3. Tammy Pettus
    | Reply

    My husband is a cattle farmer. Overalls are his everyday attire. Women should never, ever wear overalls. They are not, nor ever will be attractive on a woman.

  4. Naomi
    | Reply

    are overalls what we call Dungarees? for the first time ever I disagree… I love them.

    ps semi colon? love ur irreverence

  5. Elaine
    | Reply

    Semi colons rule!
    You are bright, funny , serious, & wonderful. My wish for you is to keep feeling better. Lots of hugs.

  6. Alicia Key
    | Reply

    Sorry you’ve been suffering but LOVE your writing! You’re a STAR!

  7. Amy
    | Reply

    Officially nominated for the best post ever for the following reasons:
    1. The saying, “What doesn’t kill you makes you stronger” is bizarre and largely untrue. More often, what doesn’t kill you leaves you weakened, compromised. – I needed to know that! (I “used” to say that quote.)
    2. There is no time. You must do it now. With the caveat that I am shackled to a job that I pretty much hate = mortgage, food on the table trumps “do what you love.” This is how I try to live my life!
    3. I have my very own semi-colon. Funniest truism that I have read in “ever.”

  8. Pam Pollock
    | Reply

    I have always hated that statement! Who are they kidding? What doesn’t kill you makes us weaker. There is no life-affirming, transformative positive outcome from suffering. Well said Mary! Thank you!

  9. […] mere mention of overalls on women in yesterday’s post inspired comment from both sides of the pant leg. I had no idea this would be so polarizing an […]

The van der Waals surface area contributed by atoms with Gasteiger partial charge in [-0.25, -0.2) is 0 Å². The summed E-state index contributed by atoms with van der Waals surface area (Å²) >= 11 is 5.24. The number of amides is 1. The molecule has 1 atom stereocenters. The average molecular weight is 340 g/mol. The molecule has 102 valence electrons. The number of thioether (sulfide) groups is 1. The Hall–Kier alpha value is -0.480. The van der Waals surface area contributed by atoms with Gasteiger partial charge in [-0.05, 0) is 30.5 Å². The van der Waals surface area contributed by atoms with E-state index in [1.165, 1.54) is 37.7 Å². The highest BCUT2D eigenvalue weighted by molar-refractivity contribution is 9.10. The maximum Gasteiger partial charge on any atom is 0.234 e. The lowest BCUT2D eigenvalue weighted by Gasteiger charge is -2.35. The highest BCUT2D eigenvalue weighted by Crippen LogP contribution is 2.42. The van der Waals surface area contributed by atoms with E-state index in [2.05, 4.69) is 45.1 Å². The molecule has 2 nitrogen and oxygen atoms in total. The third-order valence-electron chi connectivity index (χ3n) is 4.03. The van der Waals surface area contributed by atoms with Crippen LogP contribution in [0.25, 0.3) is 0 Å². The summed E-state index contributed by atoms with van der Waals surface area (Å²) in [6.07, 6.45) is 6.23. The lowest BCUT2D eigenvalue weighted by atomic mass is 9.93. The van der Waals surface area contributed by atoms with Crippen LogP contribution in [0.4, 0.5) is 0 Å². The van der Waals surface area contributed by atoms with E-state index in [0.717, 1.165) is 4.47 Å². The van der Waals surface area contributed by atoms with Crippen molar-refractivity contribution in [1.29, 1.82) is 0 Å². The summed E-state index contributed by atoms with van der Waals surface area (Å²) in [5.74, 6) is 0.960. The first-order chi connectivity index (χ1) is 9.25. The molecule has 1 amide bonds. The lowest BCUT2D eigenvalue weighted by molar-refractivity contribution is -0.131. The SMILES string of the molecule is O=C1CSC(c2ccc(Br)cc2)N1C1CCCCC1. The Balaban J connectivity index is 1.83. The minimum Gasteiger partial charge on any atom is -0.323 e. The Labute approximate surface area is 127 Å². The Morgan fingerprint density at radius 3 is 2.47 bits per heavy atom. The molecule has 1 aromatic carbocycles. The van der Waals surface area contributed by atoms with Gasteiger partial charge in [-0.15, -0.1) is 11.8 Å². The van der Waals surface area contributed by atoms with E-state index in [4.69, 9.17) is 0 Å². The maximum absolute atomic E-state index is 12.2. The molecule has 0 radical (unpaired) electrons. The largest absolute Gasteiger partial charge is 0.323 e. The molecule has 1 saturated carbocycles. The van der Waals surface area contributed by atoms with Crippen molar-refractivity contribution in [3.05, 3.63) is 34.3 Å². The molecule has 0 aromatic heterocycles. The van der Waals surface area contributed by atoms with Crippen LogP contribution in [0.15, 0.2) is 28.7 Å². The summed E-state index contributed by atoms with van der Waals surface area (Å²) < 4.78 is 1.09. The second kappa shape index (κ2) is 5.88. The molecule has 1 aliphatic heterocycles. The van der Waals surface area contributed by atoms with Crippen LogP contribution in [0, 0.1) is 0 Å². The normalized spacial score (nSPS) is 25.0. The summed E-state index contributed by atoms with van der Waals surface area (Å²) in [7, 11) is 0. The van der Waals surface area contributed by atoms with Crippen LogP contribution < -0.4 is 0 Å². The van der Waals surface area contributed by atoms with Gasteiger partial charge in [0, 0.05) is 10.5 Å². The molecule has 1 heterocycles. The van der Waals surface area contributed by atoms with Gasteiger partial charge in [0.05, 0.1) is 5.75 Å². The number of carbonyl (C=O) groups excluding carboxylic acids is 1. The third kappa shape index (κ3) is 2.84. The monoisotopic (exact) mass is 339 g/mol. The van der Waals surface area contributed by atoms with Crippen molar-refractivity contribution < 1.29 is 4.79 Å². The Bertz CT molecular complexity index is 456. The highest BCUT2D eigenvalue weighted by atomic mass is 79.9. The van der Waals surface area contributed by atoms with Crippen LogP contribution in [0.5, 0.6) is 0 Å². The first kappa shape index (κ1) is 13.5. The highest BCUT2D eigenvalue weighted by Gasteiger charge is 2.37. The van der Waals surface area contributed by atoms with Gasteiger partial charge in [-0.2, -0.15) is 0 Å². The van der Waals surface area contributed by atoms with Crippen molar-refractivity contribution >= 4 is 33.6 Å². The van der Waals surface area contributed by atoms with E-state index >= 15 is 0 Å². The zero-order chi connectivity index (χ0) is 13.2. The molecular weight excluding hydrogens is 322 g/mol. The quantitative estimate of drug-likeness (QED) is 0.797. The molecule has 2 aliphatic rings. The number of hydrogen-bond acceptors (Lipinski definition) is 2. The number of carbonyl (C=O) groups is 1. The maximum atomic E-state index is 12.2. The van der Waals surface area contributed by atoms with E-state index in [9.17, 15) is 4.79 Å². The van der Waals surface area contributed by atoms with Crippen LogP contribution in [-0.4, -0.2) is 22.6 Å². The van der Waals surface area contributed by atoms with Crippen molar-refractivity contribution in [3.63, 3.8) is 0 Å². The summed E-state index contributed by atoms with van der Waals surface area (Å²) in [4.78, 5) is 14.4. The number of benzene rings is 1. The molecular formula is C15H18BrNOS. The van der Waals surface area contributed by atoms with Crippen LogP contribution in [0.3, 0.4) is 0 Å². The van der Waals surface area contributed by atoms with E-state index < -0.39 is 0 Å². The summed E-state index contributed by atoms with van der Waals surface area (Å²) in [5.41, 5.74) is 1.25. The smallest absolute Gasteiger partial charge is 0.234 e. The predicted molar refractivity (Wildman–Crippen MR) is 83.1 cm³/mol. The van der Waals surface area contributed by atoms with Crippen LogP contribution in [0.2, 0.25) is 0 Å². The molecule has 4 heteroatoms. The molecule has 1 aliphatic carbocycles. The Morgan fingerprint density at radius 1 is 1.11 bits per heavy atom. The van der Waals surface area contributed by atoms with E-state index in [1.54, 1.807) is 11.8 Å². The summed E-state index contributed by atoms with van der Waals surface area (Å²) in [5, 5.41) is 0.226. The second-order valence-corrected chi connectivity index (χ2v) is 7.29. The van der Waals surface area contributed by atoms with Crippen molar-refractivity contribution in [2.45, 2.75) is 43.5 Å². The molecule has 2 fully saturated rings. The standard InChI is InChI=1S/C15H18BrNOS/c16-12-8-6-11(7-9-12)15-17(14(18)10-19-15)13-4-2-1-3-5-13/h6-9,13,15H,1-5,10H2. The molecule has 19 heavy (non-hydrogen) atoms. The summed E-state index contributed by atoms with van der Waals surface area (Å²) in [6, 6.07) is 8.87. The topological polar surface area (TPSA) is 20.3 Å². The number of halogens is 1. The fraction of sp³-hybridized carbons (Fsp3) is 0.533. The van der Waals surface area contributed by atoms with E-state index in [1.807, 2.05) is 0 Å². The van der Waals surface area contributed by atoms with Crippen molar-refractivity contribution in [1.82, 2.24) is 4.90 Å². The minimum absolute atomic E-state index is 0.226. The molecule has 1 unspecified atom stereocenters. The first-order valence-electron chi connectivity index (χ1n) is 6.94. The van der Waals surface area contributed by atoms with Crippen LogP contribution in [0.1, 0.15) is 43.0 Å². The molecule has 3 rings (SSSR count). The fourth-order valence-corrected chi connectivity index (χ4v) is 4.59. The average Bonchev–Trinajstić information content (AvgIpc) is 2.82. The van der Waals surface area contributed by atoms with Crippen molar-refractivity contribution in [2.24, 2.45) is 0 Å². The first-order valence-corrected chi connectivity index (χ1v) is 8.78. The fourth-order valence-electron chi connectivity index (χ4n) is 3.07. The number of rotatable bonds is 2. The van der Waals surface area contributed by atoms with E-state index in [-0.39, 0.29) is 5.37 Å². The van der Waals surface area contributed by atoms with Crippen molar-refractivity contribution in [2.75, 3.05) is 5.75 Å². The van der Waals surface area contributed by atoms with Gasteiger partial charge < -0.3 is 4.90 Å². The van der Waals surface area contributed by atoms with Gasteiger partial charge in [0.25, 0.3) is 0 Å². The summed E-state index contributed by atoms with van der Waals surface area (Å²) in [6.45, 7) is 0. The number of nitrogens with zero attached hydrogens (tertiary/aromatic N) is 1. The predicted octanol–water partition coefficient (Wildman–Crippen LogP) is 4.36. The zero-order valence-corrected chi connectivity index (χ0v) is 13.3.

10. Jody
    | Reply

    What didn’t kill me made me physically weaker, yes. Compromised. True. But I am a stronger person, and a better person, for having gone through it. So I suppose it depends on what you mean by stronger.

    Fear isn’t weakness. Neither is sadness.

    When my hair fell out (the first time), I went into hysterics. Not when my boobs got sliced and diced and mutilated. But the hair. That was traumatic. Now? Well, the second time I went through chemo, and it fell out, I sorta didn’t even blink. You really can get used to anything.

    I am a single mom. I have four children. I have had breast cancer, twice. And I turn 39 this year. I have MS, and am currently in the process of getting a diagnosis of who the heck knows what, that involves seizures among other things. I have days I can barely walk, days I don’t want to move or even get out of bed. Days where I am so depressed I can’t imagine why I’m still on this planet to begin with. But then I have days that are filled with the people or things that I love. And I spend a lot of my good days doing what I can to help others who are in the midst of their bad ones. No one ever came to see me in the hospital, so I make sure to visit everyone I can.

    I don’t know why I dumped all of that. I think I’m struggling right now, and something in your post triggered an emotional storm inside me. I can relate to so much . . . I wish I could be in New York to be there for you, to visit you, to burp your bag and clean it out and give you ice chips and help you deal. But instead I can only pray for you, because that’s all I got.

    I probably shouldn’t post this. But I will. I know you can delete/edit if you want to, so I’ll risk it.

Leave a Reply

Your email address will not be published. Required fields are marked *